Kids can strangle or become entrapped in the most unexpected ways — even cords, strings on clothing, and infant furniture and accessories can be dangerous.
You can protect kids from strangulation and entrapment by avoiding potential hazards and modifying certain household items:
Don't put infants to sleep on adult beds, couches, or other soft surfaces.
If you're expecting a baby or already have kids, it's wise to:
To check your childproofing efforts, get down on your hands and knees in every room of your home to see things from a child's perspective. Be aware of your child's surroundings and what might be potentially dangerous.
Completely childproofing your home can be difficult. If you can't childproof the entire house, you can shut the doors (and install doorknob covers) to any room a child shouldn't enter to prevent wandering into places that haven't been properly childproofed. For sliding doors, doorknob covers and childproof locks are also great for keeping little ones from leaving your home. Of course, how much or how little you childproof your home is up to you. Supervision is the very best way to help prevent kids from getting injured. However, even the most vigilant parent can't keep a child 100% safe at all times.
Whether you have a baby, toddler, or school-age child, your home should be a haven where your little one can explore safely. After all, touching, holding, climbing, and exploring are the activities that develop your child's body and mind.
Reviewed by: Mary L. Gavin, MD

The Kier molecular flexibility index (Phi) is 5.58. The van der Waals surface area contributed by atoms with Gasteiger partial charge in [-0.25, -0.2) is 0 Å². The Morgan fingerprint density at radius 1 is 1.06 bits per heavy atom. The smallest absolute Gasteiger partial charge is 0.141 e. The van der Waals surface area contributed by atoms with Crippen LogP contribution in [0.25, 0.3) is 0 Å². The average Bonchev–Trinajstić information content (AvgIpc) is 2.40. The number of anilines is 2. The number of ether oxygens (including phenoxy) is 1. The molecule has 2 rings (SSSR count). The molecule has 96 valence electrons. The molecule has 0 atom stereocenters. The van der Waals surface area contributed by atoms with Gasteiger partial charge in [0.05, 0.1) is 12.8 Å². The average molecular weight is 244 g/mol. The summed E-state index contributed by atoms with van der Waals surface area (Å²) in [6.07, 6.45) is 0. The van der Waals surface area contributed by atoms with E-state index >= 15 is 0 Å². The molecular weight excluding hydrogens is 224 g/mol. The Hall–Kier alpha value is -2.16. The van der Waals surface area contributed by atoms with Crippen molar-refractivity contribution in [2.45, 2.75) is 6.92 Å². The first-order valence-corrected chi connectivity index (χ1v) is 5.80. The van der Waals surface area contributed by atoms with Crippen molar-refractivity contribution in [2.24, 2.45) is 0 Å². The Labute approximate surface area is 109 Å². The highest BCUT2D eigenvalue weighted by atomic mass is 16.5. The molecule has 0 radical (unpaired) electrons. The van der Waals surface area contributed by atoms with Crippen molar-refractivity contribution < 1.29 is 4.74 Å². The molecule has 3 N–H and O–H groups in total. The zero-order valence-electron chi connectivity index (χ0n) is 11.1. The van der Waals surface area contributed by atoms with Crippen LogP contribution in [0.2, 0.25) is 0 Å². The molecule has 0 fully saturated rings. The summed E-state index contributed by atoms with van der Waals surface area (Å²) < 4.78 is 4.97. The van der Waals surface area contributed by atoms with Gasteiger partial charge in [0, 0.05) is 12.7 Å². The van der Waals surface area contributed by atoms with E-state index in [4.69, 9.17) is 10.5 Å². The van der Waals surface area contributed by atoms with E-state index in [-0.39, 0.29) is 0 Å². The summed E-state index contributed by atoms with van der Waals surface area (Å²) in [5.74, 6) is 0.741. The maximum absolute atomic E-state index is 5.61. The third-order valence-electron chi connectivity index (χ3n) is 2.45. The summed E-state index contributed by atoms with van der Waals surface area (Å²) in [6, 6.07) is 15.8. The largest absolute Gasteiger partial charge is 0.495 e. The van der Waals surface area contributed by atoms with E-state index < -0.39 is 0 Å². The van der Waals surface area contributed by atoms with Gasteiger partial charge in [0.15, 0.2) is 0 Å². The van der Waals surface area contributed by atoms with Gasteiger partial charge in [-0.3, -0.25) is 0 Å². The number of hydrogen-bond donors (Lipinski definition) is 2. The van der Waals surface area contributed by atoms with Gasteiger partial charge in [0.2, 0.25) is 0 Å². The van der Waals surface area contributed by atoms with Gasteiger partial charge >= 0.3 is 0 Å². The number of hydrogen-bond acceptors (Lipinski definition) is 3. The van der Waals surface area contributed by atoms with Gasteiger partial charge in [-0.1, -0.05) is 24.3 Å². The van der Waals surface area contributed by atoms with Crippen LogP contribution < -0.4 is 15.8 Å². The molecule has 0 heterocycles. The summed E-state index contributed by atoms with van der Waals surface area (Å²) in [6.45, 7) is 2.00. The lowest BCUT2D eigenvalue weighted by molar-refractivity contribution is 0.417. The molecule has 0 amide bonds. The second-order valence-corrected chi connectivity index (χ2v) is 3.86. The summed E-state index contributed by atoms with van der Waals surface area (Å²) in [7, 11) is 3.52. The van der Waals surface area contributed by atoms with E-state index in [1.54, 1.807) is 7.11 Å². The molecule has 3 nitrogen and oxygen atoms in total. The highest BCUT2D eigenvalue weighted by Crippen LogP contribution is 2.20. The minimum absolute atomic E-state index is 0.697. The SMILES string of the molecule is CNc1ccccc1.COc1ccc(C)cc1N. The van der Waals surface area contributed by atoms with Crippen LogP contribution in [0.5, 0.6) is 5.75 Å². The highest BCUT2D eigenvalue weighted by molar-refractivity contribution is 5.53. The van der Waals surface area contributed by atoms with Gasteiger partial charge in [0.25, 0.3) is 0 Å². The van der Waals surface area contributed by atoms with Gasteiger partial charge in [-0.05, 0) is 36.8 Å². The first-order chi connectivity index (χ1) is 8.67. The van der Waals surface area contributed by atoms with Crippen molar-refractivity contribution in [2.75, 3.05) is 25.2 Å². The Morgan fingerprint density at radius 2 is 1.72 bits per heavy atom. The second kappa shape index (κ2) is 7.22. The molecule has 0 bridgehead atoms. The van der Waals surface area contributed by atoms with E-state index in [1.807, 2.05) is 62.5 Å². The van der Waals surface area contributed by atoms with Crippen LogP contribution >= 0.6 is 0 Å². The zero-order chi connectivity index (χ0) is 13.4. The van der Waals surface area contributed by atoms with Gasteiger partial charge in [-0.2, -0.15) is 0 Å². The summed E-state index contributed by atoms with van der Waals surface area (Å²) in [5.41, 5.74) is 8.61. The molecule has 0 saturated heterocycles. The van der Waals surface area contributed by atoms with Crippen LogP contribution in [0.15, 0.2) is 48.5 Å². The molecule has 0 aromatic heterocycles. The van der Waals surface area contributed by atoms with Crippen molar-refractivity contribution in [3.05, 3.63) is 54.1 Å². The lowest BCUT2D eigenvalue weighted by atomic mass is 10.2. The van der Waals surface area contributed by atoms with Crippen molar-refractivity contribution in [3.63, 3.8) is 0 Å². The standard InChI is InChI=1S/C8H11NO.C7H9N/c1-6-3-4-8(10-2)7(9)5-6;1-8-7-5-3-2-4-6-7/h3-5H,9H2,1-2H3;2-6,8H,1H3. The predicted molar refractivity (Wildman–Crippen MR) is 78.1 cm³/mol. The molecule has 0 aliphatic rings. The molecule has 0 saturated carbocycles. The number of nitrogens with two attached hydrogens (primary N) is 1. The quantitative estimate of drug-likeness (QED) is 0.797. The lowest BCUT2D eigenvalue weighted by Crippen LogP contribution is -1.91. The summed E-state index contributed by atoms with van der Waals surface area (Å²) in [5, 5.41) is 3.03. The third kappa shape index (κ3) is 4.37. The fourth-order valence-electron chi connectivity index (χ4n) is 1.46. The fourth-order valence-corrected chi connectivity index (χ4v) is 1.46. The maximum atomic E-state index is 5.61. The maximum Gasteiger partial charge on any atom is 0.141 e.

Date reviewed: August 2013
|National SAFE KIDS Campaign The National SAFE KIDS Campaign offers information about car seats, crib safety, fact sheets, and links to other health- and safety-oriented sites.|
|National Safety Council The National Safety Council offers information on first aid, CPR, environmental health, and safety.|
|U.S. Consumer Product Safety Commission (CPSC) This federal agency collects information about consumer goods and issues recalls on unsafe or dangerous products.|
|American Red Cross The American Red Cross helps prepare communities for emergencies and works to keep people safe every day. The website has information on first aid, safety, and more.|
|American Academy of Pediatrics (AAP) The AAP is committed to the health and well-being of infants, adolescents, and young adults. The website offers news articles and tips on health for families.|
|Poison Control Centers Use this toll-free number to reach any of the United States' 65 local poison control centers - (800) 222-1222 - or visit the website to find the poison control center nearest you.|
|TOYSAFETY.net This site, which is a project of the National Association of State Public Interest Research Groups (PIRGs) provides toy safety information for consumers.|
|Household Safety Checklists Young kids love to explore their homes, but are unaware of the potential dangers. Learn how to protect them with our handy household safety checklists.|
|Getting Help: Know the Numbers The best time to prepare for an emergency is before one happens. Make sure your family knows emergency phone numbers - and make sure your kids know how to place a call for help.|
|Household Safety: Preventing Suffocation Because babies aren't yet able to raise their heads, they need special protection from suffocation. But small children are at risk, too. Some simple rules can help you protect them.|
|First-Aid Kit A well-stocked first-aid kit, kept in easy reach, is a necessity in every home. Learn where you should keep a kit and what to put in it.|
|Emergency Contact Sheet The best time to prepare for an emergency is before it happens. Fill out this sheet, and post it near each phone.|
|Childproofing and Preventing Household Accidents You might think of babies and toddlers when you hear the words "babyproofing" or "childproofing," but unintentional injury is the leading cause of death in kids 14 years old and under.|
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